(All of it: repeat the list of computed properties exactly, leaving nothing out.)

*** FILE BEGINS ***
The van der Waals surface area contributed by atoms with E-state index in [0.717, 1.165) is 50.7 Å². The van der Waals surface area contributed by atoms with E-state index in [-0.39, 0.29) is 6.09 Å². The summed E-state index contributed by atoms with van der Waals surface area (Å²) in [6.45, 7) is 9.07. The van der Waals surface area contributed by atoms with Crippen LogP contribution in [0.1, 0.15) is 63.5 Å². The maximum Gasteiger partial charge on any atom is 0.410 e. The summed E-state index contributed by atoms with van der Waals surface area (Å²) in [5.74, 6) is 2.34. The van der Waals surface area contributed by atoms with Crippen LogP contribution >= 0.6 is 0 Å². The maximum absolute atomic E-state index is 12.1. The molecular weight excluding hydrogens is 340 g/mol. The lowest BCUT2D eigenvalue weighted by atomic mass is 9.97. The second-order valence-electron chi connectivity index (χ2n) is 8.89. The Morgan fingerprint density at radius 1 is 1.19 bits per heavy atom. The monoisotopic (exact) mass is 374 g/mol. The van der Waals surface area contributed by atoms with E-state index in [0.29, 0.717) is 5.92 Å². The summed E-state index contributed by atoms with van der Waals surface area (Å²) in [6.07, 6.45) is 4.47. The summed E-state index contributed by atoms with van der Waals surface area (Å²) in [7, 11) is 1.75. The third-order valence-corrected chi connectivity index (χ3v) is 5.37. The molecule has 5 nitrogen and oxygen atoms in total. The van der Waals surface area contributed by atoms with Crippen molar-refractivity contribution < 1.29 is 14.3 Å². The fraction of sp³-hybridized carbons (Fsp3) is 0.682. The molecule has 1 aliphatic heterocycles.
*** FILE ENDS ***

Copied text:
The van der Waals surface area contributed by atoms with E-state index in [0.717, 1.165) is 50.7 Å². The van der Waals surface area contributed by atoms with E-state index in [-0.39, 0.29) is 6.09 Å². The summed E-state index contributed by atoms with van der Waals surface area (Å²) in [6.45, 7) is 9.07. The van der Waals surface area contributed by atoms with Crippen LogP contribution in [0.1, 0.15) is 63.5 Å². The maximum Gasteiger partial charge on any atom is 0.410 e. The summed E-state index contributed by atoms with van der Waals surface area (Å²) in [5.74, 6) is 2.34. The van der Waals surface area contributed by atoms with Crippen LogP contribution >= 0.6 is 0 Å². The maximum absolute atomic E-state index is 12.1. The molecular weight excluding hydrogens is 340 g/mol. The lowest BCUT2D eigenvalue weighted by atomic mass is 9.97. The second-order valence-electron chi connectivity index (χ2n) is 8.89. The Morgan fingerprint density at radius 1 is 1.19 bits per heavy atom. The monoisotopic (exact) mass is 374 g/mol. The van der Waals surface area contributed by atoms with E-state index in [0.29, 0.717) is 5.92 Å². The summed E-state index contributed by atoms with van der Waals surface area (Å²) in [6.07, 6.45) is 4.47. The summed E-state index contributed by atoms with van der Waals surface area (Å²) in [7, 11) is 1.75. The third-order valence-corrected chi connectivity index (χ3v) is 5.37. The molecule has 5 nitrogen and oxygen atoms in total. The van der Waals surface area contributed by atoms with Crippen molar-refractivity contribution < 1.29 is 14.3 Å². The fraction of sp³-hybridized carbons (Fsp3) is 0.682. The molecule has 1 aliphatic heterocycles.